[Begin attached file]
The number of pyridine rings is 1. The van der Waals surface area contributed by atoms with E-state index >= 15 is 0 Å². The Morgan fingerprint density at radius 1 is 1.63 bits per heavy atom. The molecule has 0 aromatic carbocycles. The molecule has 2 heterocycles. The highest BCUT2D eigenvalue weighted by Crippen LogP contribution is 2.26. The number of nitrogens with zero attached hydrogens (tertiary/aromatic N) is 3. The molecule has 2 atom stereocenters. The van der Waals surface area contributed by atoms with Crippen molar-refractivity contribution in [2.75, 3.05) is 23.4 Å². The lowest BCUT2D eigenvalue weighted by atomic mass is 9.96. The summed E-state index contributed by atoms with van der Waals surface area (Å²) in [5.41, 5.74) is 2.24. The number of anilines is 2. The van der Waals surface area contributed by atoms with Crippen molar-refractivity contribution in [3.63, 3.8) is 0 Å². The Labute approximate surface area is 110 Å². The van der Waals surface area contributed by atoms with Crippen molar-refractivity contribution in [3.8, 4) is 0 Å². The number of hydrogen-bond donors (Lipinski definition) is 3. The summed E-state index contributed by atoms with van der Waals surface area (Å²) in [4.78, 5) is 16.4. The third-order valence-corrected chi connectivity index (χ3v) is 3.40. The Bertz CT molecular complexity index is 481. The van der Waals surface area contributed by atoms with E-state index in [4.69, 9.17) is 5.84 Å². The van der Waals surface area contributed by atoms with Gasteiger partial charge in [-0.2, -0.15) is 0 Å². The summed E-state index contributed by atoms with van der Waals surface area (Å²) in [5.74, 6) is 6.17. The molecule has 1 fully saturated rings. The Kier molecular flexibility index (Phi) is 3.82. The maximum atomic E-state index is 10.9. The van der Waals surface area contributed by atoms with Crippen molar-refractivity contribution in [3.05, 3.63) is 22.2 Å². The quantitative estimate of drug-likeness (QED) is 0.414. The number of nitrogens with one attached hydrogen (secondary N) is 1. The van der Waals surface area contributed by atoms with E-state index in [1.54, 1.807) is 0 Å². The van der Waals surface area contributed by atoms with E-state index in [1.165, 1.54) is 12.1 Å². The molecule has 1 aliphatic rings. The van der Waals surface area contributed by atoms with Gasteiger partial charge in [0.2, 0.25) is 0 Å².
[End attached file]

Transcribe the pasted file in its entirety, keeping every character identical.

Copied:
The number of pyridine rings is 1. The van der Waals surface area contributed by atoms with E-state index >= 15 is 0 Å². The Morgan fingerprint density at radius 1 is 1.63 bits per heavy atom. The molecule has 0 aromatic carbocycles. The molecule has 2 heterocycles. The highest BCUT2D eigenvalue weighted by Crippen LogP contribution is 2.26. The number of nitrogens with zero attached hydrogens (tertiary/aromatic N) is 3. The molecule has 2 atom stereocenters. The van der Waals surface area contributed by atoms with Crippen molar-refractivity contribution in [2.75, 3.05) is 23.4 Å². The lowest BCUT2D eigenvalue weighted by atomic mass is 9.96. The summed E-state index contributed by atoms with van der Waals surface area (Å²) in [5.41, 5.74) is 2.24. The number of anilines is 2. The van der Waals surface area contributed by atoms with Crippen molar-refractivity contribution in [3.63, 3.8) is 0 Å². The Labute approximate surface area is 110 Å². The van der Waals surface area contributed by atoms with Crippen molar-refractivity contribution in [3.8, 4) is 0 Å². The number of hydrogen-bond donors (Lipinski definition) is 3. The summed E-state index contributed by atoms with van der Waals surface area (Å²) in [4.78, 5) is 16.4. The third-order valence-corrected chi connectivity index (χ3v) is 3.40. The Bertz CT molecular complexity index is 481. The van der Waals surface area contributed by atoms with E-state index in [4.69, 9.17) is 5.84 Å². The van der Waals surface area contributed by atoms with Gasteiger partial charge in [-0.2, -0.15) is 0 Å². The summed E-state index contributed by atoms with van der Waals surface area (Å²) in [5.74, 6) is 6.17. The molecule has 1 fully saturated rings. The Kier molecular flexibility index (Phi) is 3.82. The maximum atomic E-state index is 10.9. The van der Waals surface area contributed by atoms with Crippen molar-refractivity contribution in [3.05, 3.63) is 22.2 Å². The quantitative estimate of drug-likeness (QED) is 0.414. The number of nitrogens with one attached hydrogen (secondary N) is 1. The van der Waals surface area contributed by atoms with E-state index in [1.54, 1.807) is 0 Å². The van der Waals surface area contributed by atoms with E-state index in [1.165, 1.54) is 12.1 Å². The molecule has 1 aliphatic rings. The van der Waals surface area contributed by atoms with Gasteiger partial charge in [0.2, 0.25) is 0 Å².